As it stands, Outland tries so hard to please all of the people all of the time, mostly it fails in every corner.
Never mind. There were better times ahead. If you're a Numan bystander either go for the earlier stuff (Pleasure Principle etc) or the later stuff (Jagged or Pure).
Only hardcore fans may find anything of real interest here.
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on 20 June 2015
When an artist entitles link pieces as 'intervals', they have either been 'got at' by an over zealous producer, or have run out of inspiration. Probably the latter, as Numan produced this. More electro funk durge from '91. Gary is again following musical trends in a vain attempt to lift record sales. Best tracks are when he slows it down and let's his true songwriting genius out, like Dream Killer, Heart and Whisper. A collectors piece really. And for those anchoring for a bit of nostalgia.
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This album shows the growing leanings towards funk Gary Numan had adopted circa 91.Funkier than ever before,VERY Prince-influenced,this album is a hard hitting one,with excellent guitar performance and exquisite percussion programming.It has some nice ballads too.Starts out and out funk and gets more industrial towards the end.Gazza's voice is surprisingly less processed on most of this album's songs than on previous offerings,making for a nice,more natural variation.The sound is very good but the remastered version has gorgeous bonus tracks:River and Mistasax,which are 2 nice instrumentals,the excellent Shame single,and two remixes of My World Storm that are way better than the lp version.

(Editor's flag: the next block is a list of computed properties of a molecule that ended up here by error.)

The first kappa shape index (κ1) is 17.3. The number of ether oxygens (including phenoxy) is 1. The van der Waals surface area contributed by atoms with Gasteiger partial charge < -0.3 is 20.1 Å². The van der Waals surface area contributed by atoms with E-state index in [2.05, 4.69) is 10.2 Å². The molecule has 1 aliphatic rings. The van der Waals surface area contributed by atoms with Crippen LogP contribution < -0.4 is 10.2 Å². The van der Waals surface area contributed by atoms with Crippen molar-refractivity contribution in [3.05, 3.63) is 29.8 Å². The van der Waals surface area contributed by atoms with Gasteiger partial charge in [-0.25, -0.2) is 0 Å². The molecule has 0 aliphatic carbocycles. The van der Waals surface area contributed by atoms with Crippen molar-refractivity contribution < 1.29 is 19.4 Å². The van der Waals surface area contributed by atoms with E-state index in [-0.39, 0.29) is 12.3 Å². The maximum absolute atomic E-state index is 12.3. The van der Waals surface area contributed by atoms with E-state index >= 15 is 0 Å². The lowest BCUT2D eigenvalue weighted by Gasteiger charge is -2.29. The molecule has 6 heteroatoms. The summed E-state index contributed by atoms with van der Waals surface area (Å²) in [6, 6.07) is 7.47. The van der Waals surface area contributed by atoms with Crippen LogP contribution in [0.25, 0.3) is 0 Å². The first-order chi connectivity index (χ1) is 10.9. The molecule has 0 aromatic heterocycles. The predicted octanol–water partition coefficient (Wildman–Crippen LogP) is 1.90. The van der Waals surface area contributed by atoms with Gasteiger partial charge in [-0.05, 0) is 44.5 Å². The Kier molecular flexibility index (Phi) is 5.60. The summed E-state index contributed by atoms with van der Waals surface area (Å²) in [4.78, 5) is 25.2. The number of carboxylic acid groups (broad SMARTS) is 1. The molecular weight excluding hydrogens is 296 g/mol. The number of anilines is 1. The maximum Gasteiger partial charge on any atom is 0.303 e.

Not an essential purchase for the average Numan fun but a treat for those of us who enjoy funk rock with the classic Numan signature.
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on 2 August 2016
I enjoy this album each time I listen to it, I think there are some excellent tracks on here, it's not my favourite Numan album but I give it 4 stars because I believe it gets knocked too much as if it has no merit at all. Overall it's a good funky electronic album with some good sampling that's quite atmospheric and creepy, this album grows on you the more you hear it, this 1999 remaster is very good in sound quality and has a nice 12 page booklet with some extra tracks too.
If you're a true Numan fan then you must have this in your collection.
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on 1 September 2015
I must admit, it took me quite some time to actually appreciate this one, when I first listened to it, it didn't strike me as a very good piece. I even thought at the time that the said "dreadful" Machine and Soul was better but it sort of grew on me. Some of the lyrics are certainly not his best, but mixing electro-funk with some Predator and Blade Runner samples is something rather unexpected. Definitely not the easiest thing to listen to if you are used to his earlier stuff, but rather enjoyable if you give it a chance.
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on 2 January 2008